The film opens with footage of a police lead ball hitting a gilet jaune in the eye and knocking him to the ground.
We then see him with a patch over the eye which he has lost, commenting on the footage.
The film consists of historians and sociologists asking why state violence is encouraged and pointing out that the gassing and beating of the gilets jaunes, which has driven their protests out of the cities and stifled the movement, is done mainly by the national police force, which reports only to the Minister of Defence, divorced from any local contact, and separate from municipal police who must work on local terrain.
The film is made up of mostly mobile phone footage of police and demonstrator interactions and has been singled out by French critics for bringing a new vividness and a new style of shooting to the documentary.
The director, David Dufresne, describes the way “the electronic eye enlarges the battle for truth.”
Under the new law, the film could not have existed.
Police violence has increased under Macron. Official police statistics from last June identify the police as having wounded 2,448 marchers, having fired 19,071 lead balls (known as LBDs) and released 1,428 tear gas grenades.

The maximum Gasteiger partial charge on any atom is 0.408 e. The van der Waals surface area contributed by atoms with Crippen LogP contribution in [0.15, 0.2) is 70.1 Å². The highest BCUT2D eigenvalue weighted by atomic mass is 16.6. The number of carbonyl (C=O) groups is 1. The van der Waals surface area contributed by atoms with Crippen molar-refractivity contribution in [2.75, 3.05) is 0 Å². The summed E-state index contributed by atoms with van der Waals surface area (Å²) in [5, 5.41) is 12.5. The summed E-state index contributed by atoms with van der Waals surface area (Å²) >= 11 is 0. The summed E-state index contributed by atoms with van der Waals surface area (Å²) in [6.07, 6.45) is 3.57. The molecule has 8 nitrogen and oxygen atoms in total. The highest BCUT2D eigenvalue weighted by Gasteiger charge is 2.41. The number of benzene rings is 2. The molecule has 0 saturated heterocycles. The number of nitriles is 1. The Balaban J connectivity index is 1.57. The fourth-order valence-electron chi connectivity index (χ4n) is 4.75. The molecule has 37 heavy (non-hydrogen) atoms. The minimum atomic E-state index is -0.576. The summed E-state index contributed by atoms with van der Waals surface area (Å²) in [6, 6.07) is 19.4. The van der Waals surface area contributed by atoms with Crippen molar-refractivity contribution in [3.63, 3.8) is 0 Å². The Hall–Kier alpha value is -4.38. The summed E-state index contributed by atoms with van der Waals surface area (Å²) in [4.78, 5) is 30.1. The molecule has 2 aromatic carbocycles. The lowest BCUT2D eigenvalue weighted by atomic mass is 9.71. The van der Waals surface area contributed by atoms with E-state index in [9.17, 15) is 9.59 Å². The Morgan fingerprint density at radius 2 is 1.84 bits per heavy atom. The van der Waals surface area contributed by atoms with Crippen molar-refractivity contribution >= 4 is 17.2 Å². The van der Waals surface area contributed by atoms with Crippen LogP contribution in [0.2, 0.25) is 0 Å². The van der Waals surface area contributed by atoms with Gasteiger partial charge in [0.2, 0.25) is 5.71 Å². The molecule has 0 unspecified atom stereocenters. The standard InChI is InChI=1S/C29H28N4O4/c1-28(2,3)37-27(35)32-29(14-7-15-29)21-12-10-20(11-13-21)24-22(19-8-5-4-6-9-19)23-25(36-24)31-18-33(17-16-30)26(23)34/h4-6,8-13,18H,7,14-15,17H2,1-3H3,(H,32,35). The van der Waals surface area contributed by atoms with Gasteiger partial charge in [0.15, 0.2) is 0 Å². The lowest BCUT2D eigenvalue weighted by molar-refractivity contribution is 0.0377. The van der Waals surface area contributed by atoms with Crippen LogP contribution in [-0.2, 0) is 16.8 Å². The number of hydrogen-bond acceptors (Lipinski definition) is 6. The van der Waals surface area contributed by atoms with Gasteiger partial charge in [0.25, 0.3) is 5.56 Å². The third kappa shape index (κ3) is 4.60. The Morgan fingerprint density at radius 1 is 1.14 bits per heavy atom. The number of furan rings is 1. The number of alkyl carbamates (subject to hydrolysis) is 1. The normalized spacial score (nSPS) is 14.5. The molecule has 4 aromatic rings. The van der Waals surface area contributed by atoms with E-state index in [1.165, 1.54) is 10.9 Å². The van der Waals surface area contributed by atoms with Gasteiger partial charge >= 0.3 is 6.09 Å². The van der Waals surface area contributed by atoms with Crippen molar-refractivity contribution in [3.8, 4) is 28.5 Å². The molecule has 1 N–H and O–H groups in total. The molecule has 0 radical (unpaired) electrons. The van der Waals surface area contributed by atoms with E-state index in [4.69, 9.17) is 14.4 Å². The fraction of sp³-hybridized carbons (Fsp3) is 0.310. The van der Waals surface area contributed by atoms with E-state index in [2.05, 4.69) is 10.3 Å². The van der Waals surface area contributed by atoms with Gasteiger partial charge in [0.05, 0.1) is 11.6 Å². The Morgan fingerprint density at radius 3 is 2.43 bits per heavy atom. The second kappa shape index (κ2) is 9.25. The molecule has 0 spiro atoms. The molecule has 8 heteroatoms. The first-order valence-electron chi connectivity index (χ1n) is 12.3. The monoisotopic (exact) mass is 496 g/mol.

The effects of these weapons are documented by the website Allo Place Beauveau, named after the site of the French Interior Ministry, which counts 344 head wounds, 29 eye gougings and five mangled hands.
The use of LBDs in particular has been condemned by the European Council and by the United Nations council on human rights — condemnations ignored by the current and past interior minister.
The woundings are also the result of a recent policy of direct engagement with demonstrators where the police, instead of as before attempting to patrol the fringes of the march, now wade into the centre and begin contesting those on the street.
The background to this increased contestation is the rampant inequality in both the suburbs, or banlieu, and the rural areas outside the global cities; the worsening of air pollution within the cities, which has brought the Greens to power in many of them, including Marseille, Bordeaux and Lyon; and the continued decline of small shopkeepers exacerbated by the Covid crisis.